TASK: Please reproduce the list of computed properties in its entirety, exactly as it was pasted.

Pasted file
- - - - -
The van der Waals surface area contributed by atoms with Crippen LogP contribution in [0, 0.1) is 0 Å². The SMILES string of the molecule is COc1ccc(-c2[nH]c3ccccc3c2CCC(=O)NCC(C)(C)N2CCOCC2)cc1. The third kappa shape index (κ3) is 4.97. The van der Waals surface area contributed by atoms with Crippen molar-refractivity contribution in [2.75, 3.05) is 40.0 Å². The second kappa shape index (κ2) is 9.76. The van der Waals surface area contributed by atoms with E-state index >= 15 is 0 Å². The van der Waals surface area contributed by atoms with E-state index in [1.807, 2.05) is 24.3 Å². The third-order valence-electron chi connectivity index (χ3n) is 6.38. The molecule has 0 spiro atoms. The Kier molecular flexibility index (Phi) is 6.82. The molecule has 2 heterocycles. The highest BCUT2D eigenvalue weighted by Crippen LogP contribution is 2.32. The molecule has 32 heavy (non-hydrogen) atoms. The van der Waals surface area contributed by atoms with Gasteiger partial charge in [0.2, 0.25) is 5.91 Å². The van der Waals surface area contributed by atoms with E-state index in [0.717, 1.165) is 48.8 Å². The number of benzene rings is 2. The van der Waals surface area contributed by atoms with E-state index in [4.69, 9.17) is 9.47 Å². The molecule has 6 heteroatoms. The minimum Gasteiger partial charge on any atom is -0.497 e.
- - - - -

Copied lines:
The van der Waals surface area contributed by atoms with Crippen LogP contribution in [0, 0.1) is 0 Å². The SMILES string of the molecule is COc1ccc(-c2[nH]c3ccccc3c2CCC(=O)NCC(C)(C)N2CCOCC2)cc1. The third kappa shape index (κ3) is 4.97. The van der Waals surface area contributed by atoms with Crippen molar-refractivity contribution in [2.75, 3.05) is 40.0 Å². The second kappa shape index (κ2) is 9.76. The van der Waals surface area contributed by atoms with E-state index >= 15 is 0 Å². The van der Waals surface area contributed by atoms with E-state index in [1.807, 2.05) is 24.3 Å². The third-order valence-electron chi connectivity index (χ3n) is 6.38. The molecule has 0 spiro atoms. The Kier molecular flexibility index (Phi) is 6.82. The molecule has 2 heterocycles. The highest BCUT2D eigenvalue weighted by Crippen LogP contribution is 2.32. The molecule has 32 heavy (non-hydrogen) atoms. The van der Waals surface area contributed by atoms with Gasteiger partial charge in [0.2, 0.25) is 5.91 Å². The van der Waals surface area contributed by atoms with E-state index in [0.717, 1.165) is 48.8 Å². The number of benzene rings is 2. The van der Waals surface area contributed by atoms with E-state index in [4.69, 9.17) is 9.47 Å². The molecule has 6 heteroatoms. The minimum Gasteiger partial charge on any atom is -0.497 e.